agriculture, Environment

Dead hogs being fished from swamps, workers rescued by kayak: We knew how many farms had flooded. Now we know where they are.

This map shows every Hurricane Florence-related incident — waste lagoons, wastewater treatment plant overflows, coal ash spills, petroleum leaks — that was reported or investigated by state environmental officials. (Map: DEQ)

 

Note: After this story was published, the NC Department of Environmental Quality removed the public database from the agency’s website “for maintenance,” such as correcting a few longitude and latitude figures. However, the database did contain phone numbers for some of the affected swine farms. A DEQ spokeswoman said the database would be reinstated soon, possibly by the end of the week.

Update: As of Thursday, Sept. 27, the database has been reposted online. 

Days after Hurricane Florence devastated eastern North Carolina, fourth-generation hog farmer Brandon Howard had to figure out how to remove “large numbers” of dead pigs from a nearby swamp.

Two of the hog houses at Howard’s 3,200-head farm in Onslow County had been engulfed by floodwaters; two others were half full. Howard “was working with the [Department of Agriculture] to get the hogs out of the swamp by air,” read notes from the state Department of Environmental Quality. “He has folks out trying to capture hogs that are roaming.”

At least 5,500 hogs died during Hurricane Florence. More than 100 swine waste lagoons have sustained damage, flooded, breached or nearly breached since the historic storm hit on Sept. 14, and now it’s known where some of them are.

A public but little-known DEQ map  and database lists every hurricane-related incident –wastewater treatment overflows, coal ash spills, petroleum and other hazardous material releases reported and/or investigated by the agency and its regional offices. (Policy Watch found the information via mappingsupport.com,which provides a full list of available state environmental databases.)

Although most of the hog farm incidents are simple entries, a few contain  anecdotes that can only hint at the anguish and panic of losing lives and property.

As the lagoon began to fill at Ronnie Jarman’s farm, the power went out. He had no more room in his dead box for drowned hogs. And while he has a refrigerated box, it couldn’t function without electricity.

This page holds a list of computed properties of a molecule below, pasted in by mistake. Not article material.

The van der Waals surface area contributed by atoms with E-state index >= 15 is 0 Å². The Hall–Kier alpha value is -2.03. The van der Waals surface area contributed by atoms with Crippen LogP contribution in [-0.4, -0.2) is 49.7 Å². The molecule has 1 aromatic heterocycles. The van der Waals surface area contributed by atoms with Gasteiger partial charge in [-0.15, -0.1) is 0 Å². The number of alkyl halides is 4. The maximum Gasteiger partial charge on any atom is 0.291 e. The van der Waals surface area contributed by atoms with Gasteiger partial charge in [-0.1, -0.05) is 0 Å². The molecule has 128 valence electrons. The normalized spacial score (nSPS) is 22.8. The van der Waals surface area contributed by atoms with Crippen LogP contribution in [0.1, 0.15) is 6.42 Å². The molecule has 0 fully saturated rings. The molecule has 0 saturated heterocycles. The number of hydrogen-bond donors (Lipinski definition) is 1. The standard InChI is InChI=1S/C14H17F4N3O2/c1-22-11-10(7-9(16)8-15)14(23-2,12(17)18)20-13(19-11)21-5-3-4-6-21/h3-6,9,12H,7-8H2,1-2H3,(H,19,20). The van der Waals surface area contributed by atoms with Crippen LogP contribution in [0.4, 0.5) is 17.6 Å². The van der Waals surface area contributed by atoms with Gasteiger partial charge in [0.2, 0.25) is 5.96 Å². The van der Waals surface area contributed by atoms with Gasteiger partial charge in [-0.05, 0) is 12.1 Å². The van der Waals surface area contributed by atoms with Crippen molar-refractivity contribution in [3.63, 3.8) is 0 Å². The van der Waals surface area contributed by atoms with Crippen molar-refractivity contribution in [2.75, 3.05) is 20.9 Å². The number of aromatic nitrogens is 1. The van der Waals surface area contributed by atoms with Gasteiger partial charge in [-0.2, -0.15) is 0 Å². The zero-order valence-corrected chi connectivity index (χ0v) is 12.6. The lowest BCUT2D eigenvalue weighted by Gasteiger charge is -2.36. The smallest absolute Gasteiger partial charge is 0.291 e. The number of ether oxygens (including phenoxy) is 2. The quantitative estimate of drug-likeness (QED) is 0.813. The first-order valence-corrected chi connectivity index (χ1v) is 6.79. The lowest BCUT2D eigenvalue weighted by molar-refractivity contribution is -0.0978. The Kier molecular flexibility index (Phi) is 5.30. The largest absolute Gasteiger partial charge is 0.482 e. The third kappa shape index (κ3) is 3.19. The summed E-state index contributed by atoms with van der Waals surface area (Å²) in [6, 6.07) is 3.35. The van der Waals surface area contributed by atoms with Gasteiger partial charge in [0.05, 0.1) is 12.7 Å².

The hog houses at the Scott Farm, also in Onslow, lost their roofs, the notes read, “and it’s still raining. He needs help with fixing the roof so it will stop putting more water into the lagoons” — which flows from the houses that normally hold up to 3,800 pigs. “He’s unable to find somewhere to get a tarp.”

Farm workers were also in peril. At A&P South Farms, both lagoons overtopped. Employees had to be rescued by kayak.

Here is a partial list of lagoon breaches, discharges and flooding that were listed in the database, plus their counties. In the original table, Policy Watch incorrectly listed the wrong Strickland Farm in Wayne County. The table has been changed to reflect the correct Strickland Farm in Sampson County.

 

Permit NumberFacility NameCombined OwnerAllowable CountNumber Of LagoonsIncidentCounty NameLocation Lat NumLocation Long NumAddress 1City 
AWS670003Brandon Howard Farm #2Brandon Howard32711Lagoon Inundation Onslow34.8389-77.4967437 Rhodestown RdJacksonville
AWS670010Scott FarmGeorge Scott38401Damage to hog barn roofsOnslow34.8167-77.3856Jim Parker RdJacksonville
AWS520016White Oak River Farms (Forrest Nursery)White Oak River Farms LLC32001Lagoon overtopping/dischargeJones34.9181-77.3708203 Neuhoff LnMaysville
AWS520078Robert Cox Green FarmRobert Cox6001Lagoon overtopping/dischargeJones35.0686-77.445621 Stroud RdTrenton
AWS520036Clayhill Farms, Inc.Elijah Morton20001Lagoon inundation from creekJones34.9917-77.29171087 Davis Field RdPollocksville
AWS310318R & K Jarman Farms 4-7Ronnie Jarman24801Lagoon inundation/dischargeDuplin34.8972-77.8133305 Brown Rd NBeaulaville
AWS510020Sammy Britt Farm houses 1-6Sammy Britt37201Water from hog barn reached surface watersJohnston35.2878-78.32900 Langston RdNewton Grove
AWS310475Reeda Meadows Farms 1 & 2Rufus Rouse36982Lagoon Inundation and dischargeDuplin34.8531-77.85971672-A Pasture Branch RdBeulaville
AWS540111Morgan Farms, Inc.Michael Morgan9605Lagoon InundationLenoir35.1379-77.6668832519 Mark Smith RdDeep Run
AWS310128Triple D Farm, LLCJamie Dail61202Two lagoons inundated but no animals on farmDuplin34.7556-77.6833428 Bear Pond RdRichlands
AWS310166RL Pickett FarmRichard Pickett36721Lagoon inundationDuplin34.8564-77.86561593 Pasture Branch RdBeulaville
AWS820493A & P SouthA & P Farms LLC10643Lagoon overtoppedSampson34.668088-78.2533365527 Wildcat RdHarrells
AWS820698Allen Cannady Farm #1Robert Cannady52001Lagoon overtoppedSampson34.839658-78.3720162181 Wright Bridge RdClinton
AWS820557Strickland Farms Harold Strickland43502Large lagoon wall failure releasing all waste to streamSampson34.86617735.23-78.1722-78.297888Ozzie RoadClinton
AWS310273NH Herring FarmNicholas Herring26401Lagoon InundationDuplin35.0494-77.9878751 Veaches Mill RdWarsaw
AWS310445Terry Miller Farm sites 1&2Terry Miller32002Lagoon overtoppedDuplin34.875-77.86671816 Pasture Branch RdBeulaville
AWS310548Carl Baker FarmElijah Baker11961Lagoon overtoppedDuplin34.9869-77.80641278 N NC 111Beulaville
AWS310376Duplin 1 & 2Wbw Sow Farms LLC72002Lagoon overtoppedDuplin35.0022-77.85531604 N NC 11 903 HwyKenansville
AWS760003Applefield Farm-Lower & UpperPhilip Faucette124002Lagoon inundationRandolph35.6208-79.61534599 Riverside DrRamseur
AWS310131Hunter FarmsMichael Hunter24481Lagoon inundationDuplin34.8369-77.7056258 Authar Sloan RdChinquapin
AWS310419Henry D. Teachey FarmKenneth Brown18601Dike wall break/lagoon emptiedDuplin34.8619-77.9489421 Stocking Head RdRose Hill
AWS710033Coastal FarmsKenneth Lanier24481Lagoon Inundation and dischargePender34.475-77.8625Rocky Point
AWS520064W&P Farms IncW & P Farms Inc76802Lagoon 2 inundatedJones35.1064-77.41583 Wyse Fork RdTrenton
AWS820545Craig Collins FarmCraig Collins5161Inground lagoon inundated discharged onto fieldsSampson34.66978-78.2938442625 Wilber Pridgen RdHarrells